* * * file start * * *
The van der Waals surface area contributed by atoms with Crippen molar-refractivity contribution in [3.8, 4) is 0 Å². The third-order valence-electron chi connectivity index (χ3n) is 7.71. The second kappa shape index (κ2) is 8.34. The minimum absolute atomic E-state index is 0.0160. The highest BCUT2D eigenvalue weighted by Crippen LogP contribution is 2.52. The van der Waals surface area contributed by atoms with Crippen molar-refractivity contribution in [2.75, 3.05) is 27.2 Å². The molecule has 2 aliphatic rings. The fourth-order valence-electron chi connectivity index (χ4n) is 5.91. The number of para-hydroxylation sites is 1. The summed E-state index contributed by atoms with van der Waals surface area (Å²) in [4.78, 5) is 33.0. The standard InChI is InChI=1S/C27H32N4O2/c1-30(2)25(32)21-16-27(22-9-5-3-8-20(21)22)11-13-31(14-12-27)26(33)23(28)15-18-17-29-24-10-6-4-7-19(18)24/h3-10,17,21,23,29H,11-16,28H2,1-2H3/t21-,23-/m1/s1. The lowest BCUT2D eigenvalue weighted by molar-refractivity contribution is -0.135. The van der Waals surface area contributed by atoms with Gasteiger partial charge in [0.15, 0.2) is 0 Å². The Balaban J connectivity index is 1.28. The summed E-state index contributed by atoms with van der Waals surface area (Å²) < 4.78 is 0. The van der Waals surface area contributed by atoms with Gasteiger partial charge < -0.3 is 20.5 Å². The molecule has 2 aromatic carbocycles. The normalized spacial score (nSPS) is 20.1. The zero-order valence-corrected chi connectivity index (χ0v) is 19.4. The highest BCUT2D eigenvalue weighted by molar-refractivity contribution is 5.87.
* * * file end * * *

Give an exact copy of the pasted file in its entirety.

The van der Waals surface area contributed by atoms with Crippen molar-refractivity contribution in [3.8, 4) is 0 Å². The third-order valence-electron chi connectivity index (χ3n) is 7.71. The second kappa shape index (κ2) is 8.34. The minimum absolute atomic E-state index is 0.0160. The highest BCUT2D eigenvalue weighted by Crippen LogP contribution is 2.52. The van der Waals surface area contributed by atoms with Crippen molar-refractivity contribution in [2.75, 3.05) is 27.2 Å². The molecule has 2 aliphatic rings. The fourth-order valence-electron chi connectivity index (χ4n) is 5.91. The number of para-hydroxylation sites is 1. The summed E-state index contributed by atoms with van der Waals surface area (Å²) in [4.78, 5) is 33.0. The standard InChI is InChI=1S/C27H32N4O2/c1-30(2)25(32)21-16-27(22-9-5-3-8-20(21)22)11-13-31(14-12-27)26(33)23(28)15-18-17-29-24-10-6-4-7-19(18)24/h3-10,17,21,23,29H,11-16,28H2,1-2H3/t21-,23-/m1/s1. The lowest BCUT2D eigenvalue weighted by molar-refractivity contribution is -0.135. The van der Waals surface area contributed by atoms with Gasteiger partial charge in [0.15, 0.2) is 0 Å². The Balaban J connectivity index is 1.28. The summed E-state index contributed by atoms with van der Waals surface area (Å²) < 4.78 is 0. The van der Waals surface area contributed by atoms with Gasteiger partial charge < -0.3 is 20.5 Å². The molecule has 2 aromatic carbocycles. The normalized spacial score (nSPS) is 20.1. The zero-order valence-corrected chi connectivity index (χ0v) is 19.4. The highest BCUT2D eigenvalue weighted by molar-refractivity contribution is 5.87.